Friday, February 23, 2007

No Military Purpose

From a useful interview with Noam Chomsky, conducted by Michael Shank and appearing in yesterday's CounterPunch:

Shank: How is the political deadlock in Lebanon impacting the U.S. government's decision to potentially go to war with Iran? Is there a relationship at all?

Chomsky:There's a relationship. I presume part of the reason for the U.S.-Israel invasion of Lebanon in July-and it is US-Israeli, the Lebanese are correct in calling it that-part of the reason I suppose was that Hezbollah is considered a deterrent to a potential U.S.-Israeli attack on Iran. It had a deterrent capacity, i.e. rockets. And the goal I presume was to wipe out the deterrent so as to free up the United States and Israel for an eventual attack on Iran. That's at least part of the reason. The official reason given for the invasion can't be taken seriously for a moment. That's the capture of two Israeli soldiers and the killing of a couple others. For decades Israel has been capturing, and kidnapping Lebanese and Palestinian refugees on the high seas, from Cyprus to Lebanon, killing them in Lebanon, bringing them to Israel, holding them as hostages. It's been going on for decades, has anybody called for an invasion of Israel?

Of course Israel doesn't want any competition in the region. But there's no principled basis for the massive attack on Lebanon, which was horrendous. In fact, one of the last acts of the U.S.-Israeli invasion, right after the ceasefire was announced before it was implemented, was to saturate much of the south with cluster bombs. There's no military purpose for that, the war was over, the ceasefire was coming.

UN de-mining groups that are working there say that the scale is unprecedented. It's much worse than any other place they've worked: Kosovo, Afghanistan, Iraq, anywhere. There are supposed to be about one million bomblets left there. A large percentage of them don't explode until you pick them up, a child picks them up, or a farmer hits it with a hoe or something. So what it does basically is make the south uninhabitable until the mining teams, for which the United States and Israel don't contribute, clean it up. This is arable land. It means that farmers can't go back; it means that it may undermine a potential Hezbollah deterrent. They apparently have pretty much withdrawn from the south, according to the UN.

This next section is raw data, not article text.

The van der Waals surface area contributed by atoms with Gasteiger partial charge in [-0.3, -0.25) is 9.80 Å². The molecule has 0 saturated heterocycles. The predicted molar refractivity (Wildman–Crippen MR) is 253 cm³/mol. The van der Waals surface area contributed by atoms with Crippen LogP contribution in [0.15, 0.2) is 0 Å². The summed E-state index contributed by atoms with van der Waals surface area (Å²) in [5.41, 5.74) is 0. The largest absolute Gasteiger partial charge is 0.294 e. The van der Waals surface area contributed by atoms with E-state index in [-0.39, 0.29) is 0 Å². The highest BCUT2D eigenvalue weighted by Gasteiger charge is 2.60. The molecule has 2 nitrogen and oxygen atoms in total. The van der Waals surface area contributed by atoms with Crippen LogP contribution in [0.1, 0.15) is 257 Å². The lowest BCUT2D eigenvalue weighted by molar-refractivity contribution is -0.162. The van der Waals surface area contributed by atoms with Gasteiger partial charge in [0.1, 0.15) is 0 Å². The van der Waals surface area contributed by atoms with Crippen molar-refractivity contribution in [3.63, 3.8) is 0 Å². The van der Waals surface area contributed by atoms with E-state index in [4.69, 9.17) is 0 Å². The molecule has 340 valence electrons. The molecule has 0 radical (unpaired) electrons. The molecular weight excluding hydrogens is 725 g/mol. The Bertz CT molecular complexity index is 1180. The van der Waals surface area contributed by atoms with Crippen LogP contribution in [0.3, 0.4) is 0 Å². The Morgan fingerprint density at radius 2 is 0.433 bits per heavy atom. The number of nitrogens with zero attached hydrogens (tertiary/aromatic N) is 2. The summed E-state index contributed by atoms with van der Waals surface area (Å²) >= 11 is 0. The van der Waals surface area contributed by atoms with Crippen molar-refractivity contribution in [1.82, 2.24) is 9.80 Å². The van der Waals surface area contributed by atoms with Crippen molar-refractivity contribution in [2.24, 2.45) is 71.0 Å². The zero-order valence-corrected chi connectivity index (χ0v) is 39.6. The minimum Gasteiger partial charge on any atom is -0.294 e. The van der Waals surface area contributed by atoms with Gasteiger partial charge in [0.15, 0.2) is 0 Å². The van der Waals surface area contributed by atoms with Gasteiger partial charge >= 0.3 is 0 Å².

You can't mention Hezbollah in the U.S. media without putting in the context of "Iranian-supported Hezbollah." That's its name. Its name is Iranian-supported Hezbollah. It gets Iranian support. But you can mention Israel without saying US-supported Israel. So this is more tacit propaganda. The idea that Hezbollah is acting as an agent of Iran is very dubious. It's not accepted by specialists on Iran or specialists on Hezbollah. But it's the party line. Or sometimes you can put in Syria, i.e. "Syrian-supported Hezbollah," but since Syria is of less interest now you have to emphasize Iranian support.

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